Malus chitralensis Vassilczenko

TSO logo

Sponsor

Kindly sponsored by
Francine von Finck: 'after many informative Tours and Study Days with the IDS I feel it only fitting to help and promote such a wonderful organisation'

Credits

Julian Sutton (species), Nick Dunn (cultivars) (2021)

Recommended citation
Sutton, J. & Dunn, N. (2021), 'Malus chitralensis' from the website Trees and Shrubs Online (treesandshrubsonline.org/articles/malus/malus-chitralensis/). Accessed 2021-10-18.

Genus

Synonyms

  • Malus sieversii var. chitralensis (Vassilczenko) Ponomar.

Glossary

included
(botanical) Contained within another part or organ.
calyx
(pl. calyces) Outer whorl of the perianth. Composed of several sepals.
hypanthium
Cup-shaped or tubular structure at the base of a flower (‘floral cup’) formed by enlargement of the receptacle and/or the bases of the floral parts.
pedicel
Stalk of a single flower.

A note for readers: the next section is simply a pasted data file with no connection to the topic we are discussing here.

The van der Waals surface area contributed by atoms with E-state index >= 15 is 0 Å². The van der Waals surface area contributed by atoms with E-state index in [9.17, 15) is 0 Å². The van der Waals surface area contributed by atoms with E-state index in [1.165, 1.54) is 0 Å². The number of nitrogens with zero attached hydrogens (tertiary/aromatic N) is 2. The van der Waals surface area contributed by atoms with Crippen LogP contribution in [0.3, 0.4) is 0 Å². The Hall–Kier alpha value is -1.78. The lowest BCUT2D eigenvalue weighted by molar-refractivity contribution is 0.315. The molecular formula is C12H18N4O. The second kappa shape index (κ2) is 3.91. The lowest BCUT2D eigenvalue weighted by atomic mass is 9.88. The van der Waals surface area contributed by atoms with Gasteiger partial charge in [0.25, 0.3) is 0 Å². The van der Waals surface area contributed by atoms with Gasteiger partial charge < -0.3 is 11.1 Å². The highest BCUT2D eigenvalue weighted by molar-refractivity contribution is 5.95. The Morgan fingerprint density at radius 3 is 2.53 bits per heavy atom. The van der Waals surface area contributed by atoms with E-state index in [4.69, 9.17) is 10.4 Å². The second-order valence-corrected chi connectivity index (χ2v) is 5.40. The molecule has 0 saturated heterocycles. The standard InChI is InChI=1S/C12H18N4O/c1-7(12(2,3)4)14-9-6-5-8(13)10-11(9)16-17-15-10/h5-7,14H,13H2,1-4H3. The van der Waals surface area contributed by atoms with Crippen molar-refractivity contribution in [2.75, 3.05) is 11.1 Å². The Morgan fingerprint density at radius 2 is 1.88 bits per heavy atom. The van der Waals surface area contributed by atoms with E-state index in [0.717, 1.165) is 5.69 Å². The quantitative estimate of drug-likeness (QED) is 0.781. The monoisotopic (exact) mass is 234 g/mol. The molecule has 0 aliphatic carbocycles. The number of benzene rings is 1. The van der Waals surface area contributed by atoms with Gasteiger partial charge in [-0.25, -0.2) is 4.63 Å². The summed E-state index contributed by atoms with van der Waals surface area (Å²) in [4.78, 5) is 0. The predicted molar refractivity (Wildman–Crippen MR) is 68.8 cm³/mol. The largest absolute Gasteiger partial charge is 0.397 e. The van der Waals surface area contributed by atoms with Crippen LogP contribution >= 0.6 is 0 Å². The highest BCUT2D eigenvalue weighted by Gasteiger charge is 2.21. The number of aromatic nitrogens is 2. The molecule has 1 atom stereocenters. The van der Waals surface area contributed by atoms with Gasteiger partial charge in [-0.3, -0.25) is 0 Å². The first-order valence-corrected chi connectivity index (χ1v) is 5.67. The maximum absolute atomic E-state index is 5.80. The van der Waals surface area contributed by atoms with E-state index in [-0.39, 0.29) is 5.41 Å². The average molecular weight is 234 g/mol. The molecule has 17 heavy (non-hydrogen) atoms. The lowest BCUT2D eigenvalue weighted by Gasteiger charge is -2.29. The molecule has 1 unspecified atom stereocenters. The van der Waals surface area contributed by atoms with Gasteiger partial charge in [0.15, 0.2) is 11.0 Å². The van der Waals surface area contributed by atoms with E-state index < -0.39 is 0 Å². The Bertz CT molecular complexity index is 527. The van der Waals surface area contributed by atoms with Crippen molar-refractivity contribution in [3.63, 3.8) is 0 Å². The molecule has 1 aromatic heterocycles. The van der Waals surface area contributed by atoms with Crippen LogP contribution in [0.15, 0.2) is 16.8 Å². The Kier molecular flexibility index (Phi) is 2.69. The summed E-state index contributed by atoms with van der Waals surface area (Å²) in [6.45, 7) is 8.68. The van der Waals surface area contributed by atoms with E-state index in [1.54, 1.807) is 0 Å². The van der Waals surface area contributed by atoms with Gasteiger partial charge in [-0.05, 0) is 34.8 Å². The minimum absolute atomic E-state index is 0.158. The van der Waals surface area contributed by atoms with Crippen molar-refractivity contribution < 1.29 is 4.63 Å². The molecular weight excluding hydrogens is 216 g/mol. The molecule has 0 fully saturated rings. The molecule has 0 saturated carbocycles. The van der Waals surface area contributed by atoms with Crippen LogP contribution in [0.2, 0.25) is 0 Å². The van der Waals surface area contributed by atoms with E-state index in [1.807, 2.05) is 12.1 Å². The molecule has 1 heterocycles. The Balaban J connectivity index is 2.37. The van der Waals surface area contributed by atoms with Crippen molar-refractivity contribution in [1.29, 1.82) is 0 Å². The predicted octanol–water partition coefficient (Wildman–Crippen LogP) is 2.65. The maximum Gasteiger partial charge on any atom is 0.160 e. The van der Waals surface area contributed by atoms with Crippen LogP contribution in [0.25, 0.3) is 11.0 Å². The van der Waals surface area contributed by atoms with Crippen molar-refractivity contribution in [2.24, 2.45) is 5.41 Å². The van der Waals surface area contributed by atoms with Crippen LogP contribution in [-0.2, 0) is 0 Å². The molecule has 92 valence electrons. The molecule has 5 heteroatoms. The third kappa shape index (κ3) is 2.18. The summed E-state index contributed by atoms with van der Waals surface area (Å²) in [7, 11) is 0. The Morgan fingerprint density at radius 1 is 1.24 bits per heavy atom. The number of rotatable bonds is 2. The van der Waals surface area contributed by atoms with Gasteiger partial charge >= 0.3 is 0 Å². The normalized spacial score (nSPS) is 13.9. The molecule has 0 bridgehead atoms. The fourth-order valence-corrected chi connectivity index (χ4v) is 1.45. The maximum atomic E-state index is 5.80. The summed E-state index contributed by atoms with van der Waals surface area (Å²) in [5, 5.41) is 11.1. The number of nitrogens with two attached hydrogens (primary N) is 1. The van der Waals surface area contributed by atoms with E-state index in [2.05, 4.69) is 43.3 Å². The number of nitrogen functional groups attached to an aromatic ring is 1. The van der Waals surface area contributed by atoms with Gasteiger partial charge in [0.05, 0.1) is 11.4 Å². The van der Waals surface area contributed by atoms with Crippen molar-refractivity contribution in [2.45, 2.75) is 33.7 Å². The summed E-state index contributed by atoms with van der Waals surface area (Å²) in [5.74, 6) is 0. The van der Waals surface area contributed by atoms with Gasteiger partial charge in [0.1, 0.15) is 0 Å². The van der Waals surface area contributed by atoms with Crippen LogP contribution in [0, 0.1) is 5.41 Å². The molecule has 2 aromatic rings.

type specimen
A herbarium specimen cited in a taxonomic account to define a particular species or other taxon.

Credits

Julian Sutton (species), Nick Dunn (cultivars) (2021)

Recommended citation
Sutton, J. & Dunn, N. (2021), 'Malus chitralensis' from the website Trees and Shrubs Online (treesandshrubsonline.org/articles/malus/malus-chitralensis/). Accessed 2021-10-18.

Conservation status Data deficient (DD)

Included in up to date checklists of accepted Malus species (Juniper & Mabberley 2019; Royal Botanic Gardens, Kew 2020) perhaps only by default, this little known apple belongs among the larger-fruited wild trees allied to M. domestica (Juniper & Mabberley 2019). Described from northern Pakistan, near the borders of Tajikistan and Afghanistan, it might either be a locally naturalized form of M. domestica or a close ally of M. sieversii which predates domestication. The type specimen (Bowes Lyon 679, Natural History Museum, London) shows a plant with tomentose leaf underside, pedicel, hypanthium and calyx at flowering time, the calyx impressively hairy (pers. obs.). The collector emphasized that it was collected in an area with no evidence of present or past cultivation. We have been unable to trace cultivated material in our area.